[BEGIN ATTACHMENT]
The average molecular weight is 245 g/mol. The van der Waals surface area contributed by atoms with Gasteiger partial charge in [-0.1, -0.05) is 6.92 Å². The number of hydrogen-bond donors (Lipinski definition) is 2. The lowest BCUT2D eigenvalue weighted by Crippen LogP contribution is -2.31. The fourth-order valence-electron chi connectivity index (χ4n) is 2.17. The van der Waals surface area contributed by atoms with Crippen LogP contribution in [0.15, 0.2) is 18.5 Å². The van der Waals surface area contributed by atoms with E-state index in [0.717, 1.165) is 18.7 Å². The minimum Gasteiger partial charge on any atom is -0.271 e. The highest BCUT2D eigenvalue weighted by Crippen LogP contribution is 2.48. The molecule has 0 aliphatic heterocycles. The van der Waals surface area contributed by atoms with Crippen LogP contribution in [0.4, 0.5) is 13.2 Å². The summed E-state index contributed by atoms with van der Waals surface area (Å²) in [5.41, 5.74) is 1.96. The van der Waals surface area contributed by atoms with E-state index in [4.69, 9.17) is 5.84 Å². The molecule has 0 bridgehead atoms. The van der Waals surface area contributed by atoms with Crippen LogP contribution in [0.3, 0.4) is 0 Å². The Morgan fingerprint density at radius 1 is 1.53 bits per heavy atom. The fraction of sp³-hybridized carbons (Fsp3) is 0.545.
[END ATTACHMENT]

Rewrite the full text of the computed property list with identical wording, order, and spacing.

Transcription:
The average molecular weight is 245 g/mol. The van der Waals surface area contributed by atoms with Gasteiger partial charge in [-0.1, -0.05) is 6.92 Å². The number of hydrogen-bond donors (Lipinski definition) is 2. The lowest BCUT2D eigenvalue weighted by Crippen LogP contribution is -2.31. The fourth-order valence-electron chi connectivity index (χ4n) is 2.17. The van der Waals surface area contributed by atoms with Crippen LogP contribution in [0.15, 0.2) is 18.5 Å². The van der Waals surface area contributed by atoms with E-state index in [0.717, 1.165) is 18.7 Å². The minimum Gasteiger partial charge on any atom is -0.271 e. The highest BCUT2D eigenvalue weighted by Crippen LogP contribution is 2.48. The molecule has 0 aliphatic heterocycles. The van der Waals surface area contributed by atoms with Crippen LogP contribution in [0.4, 0.5) is 13.2 Å². The summed E-state index contributed by atoms with van der Waals surface area (Å²) in [5.41, 5.74) is 1.96. The van der Waals surface area contributed by atoms with E-state index in [4.69, 9.17) is 5.84 Å². The molecule has 0 bridgehead atoms. The van der Waals surface area contributed by atoms with Crippen LogP contribution in [0.3, 0.4) is 0 Å². The Morgan fingerprint density at radius 1 is 1.53 bits per heavy atom. The fraction of sp³-hybridized carbons (Fsp3) is 0.545.